Neutrinoless double-beta (0νββ) decay is a hypothetical nuclear process where two neutrons transmute into two protons, with only two electrons being emitted with no accompanying antineutrinos. The measurement of such a process would imply that neutrinos are Majorana particles (their own antiparticle) and, since lepton number would not be conserved, this would point to an event beyond the Standard Model of particle physics .
The 0νββ decay rate is governed by the nuclear matrix element . Since no measurements are available for this process, we resort to methods of nuclear structure to calculate these magnitudes. In this case, our frame of work is the nuclear shell model, one of the most successful models for nuclear structure.
Using this model as our frame of work, we evaluate for the first time both the leading long-range and the newly acknowledged short-range contributions to the matrix element for the 0νββ decay of the nuclei most relevant for experiments .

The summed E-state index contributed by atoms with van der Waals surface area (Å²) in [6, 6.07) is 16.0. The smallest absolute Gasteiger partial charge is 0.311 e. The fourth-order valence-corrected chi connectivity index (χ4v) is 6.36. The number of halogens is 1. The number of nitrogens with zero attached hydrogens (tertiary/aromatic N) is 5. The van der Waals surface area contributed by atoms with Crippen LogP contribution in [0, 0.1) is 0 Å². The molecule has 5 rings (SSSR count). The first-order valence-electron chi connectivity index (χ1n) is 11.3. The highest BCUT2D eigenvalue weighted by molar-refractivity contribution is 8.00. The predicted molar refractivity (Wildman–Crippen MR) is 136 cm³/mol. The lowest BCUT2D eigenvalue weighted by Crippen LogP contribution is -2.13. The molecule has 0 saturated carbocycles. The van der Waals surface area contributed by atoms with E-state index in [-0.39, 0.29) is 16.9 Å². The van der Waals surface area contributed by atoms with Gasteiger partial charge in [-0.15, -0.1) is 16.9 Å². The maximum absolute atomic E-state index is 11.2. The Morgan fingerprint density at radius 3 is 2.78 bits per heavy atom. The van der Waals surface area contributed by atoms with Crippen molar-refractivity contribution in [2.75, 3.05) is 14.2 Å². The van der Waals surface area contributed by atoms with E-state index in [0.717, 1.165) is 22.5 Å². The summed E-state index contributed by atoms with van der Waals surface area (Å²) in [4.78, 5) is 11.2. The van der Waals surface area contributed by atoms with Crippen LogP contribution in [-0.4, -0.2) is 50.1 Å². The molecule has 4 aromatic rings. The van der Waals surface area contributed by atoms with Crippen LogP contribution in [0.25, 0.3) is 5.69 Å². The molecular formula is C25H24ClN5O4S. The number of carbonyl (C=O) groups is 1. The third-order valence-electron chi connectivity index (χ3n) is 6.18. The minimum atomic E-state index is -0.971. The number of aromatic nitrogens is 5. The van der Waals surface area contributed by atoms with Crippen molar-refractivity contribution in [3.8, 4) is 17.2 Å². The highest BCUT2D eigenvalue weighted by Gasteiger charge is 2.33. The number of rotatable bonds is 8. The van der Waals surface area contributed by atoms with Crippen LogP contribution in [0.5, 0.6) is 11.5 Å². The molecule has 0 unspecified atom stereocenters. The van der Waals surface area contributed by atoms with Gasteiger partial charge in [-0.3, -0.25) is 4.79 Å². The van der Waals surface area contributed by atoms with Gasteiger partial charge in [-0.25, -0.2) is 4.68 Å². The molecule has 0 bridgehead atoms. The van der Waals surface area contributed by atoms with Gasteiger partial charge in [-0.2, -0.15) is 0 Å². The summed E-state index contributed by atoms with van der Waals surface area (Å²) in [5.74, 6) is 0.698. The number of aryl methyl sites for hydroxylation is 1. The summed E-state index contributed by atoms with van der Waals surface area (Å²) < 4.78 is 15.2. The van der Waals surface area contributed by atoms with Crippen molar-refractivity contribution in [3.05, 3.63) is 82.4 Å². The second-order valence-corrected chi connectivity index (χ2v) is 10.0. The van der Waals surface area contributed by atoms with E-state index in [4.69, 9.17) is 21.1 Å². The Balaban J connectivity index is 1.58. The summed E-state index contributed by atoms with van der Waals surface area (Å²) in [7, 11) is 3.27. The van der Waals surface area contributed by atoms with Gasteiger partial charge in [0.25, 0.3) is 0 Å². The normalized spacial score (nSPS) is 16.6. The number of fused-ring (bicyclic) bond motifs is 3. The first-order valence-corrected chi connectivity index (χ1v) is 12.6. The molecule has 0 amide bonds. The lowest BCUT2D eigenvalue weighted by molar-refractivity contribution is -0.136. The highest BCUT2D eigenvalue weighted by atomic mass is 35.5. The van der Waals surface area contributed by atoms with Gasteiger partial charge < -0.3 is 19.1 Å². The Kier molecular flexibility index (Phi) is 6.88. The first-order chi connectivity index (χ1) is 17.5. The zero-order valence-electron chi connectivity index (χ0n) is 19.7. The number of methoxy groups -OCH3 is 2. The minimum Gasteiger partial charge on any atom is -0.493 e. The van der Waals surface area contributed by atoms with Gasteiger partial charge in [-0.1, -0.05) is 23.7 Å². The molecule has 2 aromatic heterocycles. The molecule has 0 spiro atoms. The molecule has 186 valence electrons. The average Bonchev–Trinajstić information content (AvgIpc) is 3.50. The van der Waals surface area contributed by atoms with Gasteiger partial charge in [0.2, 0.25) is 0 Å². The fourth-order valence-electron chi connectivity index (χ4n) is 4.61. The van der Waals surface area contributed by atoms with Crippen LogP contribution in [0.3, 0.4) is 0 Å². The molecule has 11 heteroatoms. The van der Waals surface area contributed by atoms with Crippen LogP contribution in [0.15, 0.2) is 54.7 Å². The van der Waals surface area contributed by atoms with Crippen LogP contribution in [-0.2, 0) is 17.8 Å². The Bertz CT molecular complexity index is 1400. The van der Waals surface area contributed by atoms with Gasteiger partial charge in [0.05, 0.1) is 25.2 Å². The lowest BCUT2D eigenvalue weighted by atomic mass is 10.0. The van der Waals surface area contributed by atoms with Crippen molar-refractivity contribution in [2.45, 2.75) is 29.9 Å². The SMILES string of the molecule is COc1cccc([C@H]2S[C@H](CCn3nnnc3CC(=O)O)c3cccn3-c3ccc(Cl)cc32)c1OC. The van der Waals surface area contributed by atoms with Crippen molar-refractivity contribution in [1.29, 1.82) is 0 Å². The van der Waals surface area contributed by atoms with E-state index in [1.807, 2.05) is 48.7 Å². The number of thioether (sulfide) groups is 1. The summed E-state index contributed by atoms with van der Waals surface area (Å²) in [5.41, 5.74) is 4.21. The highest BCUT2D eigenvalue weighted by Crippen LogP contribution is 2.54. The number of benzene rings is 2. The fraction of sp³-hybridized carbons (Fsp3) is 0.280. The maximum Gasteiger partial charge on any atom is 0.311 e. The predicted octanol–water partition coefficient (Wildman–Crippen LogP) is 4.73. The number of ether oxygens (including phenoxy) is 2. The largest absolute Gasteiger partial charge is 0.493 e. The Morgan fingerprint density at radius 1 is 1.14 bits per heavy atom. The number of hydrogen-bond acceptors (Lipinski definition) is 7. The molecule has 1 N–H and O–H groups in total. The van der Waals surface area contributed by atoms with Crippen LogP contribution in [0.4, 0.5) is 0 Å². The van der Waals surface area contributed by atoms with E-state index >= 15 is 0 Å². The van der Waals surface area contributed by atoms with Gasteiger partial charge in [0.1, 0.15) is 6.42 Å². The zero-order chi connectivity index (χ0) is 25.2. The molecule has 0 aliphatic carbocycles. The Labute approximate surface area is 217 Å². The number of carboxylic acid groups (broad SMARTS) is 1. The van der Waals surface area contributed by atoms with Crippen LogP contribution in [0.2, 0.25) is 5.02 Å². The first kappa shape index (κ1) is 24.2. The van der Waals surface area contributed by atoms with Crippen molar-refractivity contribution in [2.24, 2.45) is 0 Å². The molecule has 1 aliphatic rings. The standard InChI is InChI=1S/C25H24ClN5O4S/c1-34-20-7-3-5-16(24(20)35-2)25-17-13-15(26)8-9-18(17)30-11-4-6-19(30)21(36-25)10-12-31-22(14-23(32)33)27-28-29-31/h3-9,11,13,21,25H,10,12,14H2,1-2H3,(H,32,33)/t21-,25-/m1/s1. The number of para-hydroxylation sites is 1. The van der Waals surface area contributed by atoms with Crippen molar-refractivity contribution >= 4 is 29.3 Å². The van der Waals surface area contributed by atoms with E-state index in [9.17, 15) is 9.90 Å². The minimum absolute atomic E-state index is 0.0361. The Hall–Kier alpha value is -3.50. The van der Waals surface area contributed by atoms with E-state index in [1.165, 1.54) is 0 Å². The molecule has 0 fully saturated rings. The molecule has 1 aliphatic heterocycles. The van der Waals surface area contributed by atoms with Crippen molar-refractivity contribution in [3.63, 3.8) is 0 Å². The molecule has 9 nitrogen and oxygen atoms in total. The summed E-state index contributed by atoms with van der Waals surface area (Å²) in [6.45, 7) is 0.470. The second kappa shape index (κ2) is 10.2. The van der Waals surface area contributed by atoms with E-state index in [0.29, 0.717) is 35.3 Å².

In addition, we use shell model results to carry out, for the first time, more accurate calculations when combining them with ab initio quantum Monte Carlo results, which are able to capture additional correlations. We combine the nuclear shell model and quantum Monte Carlo approaches using the generalized contact formalism , and obtain improved results with respect to the standard shell model matrix elements.
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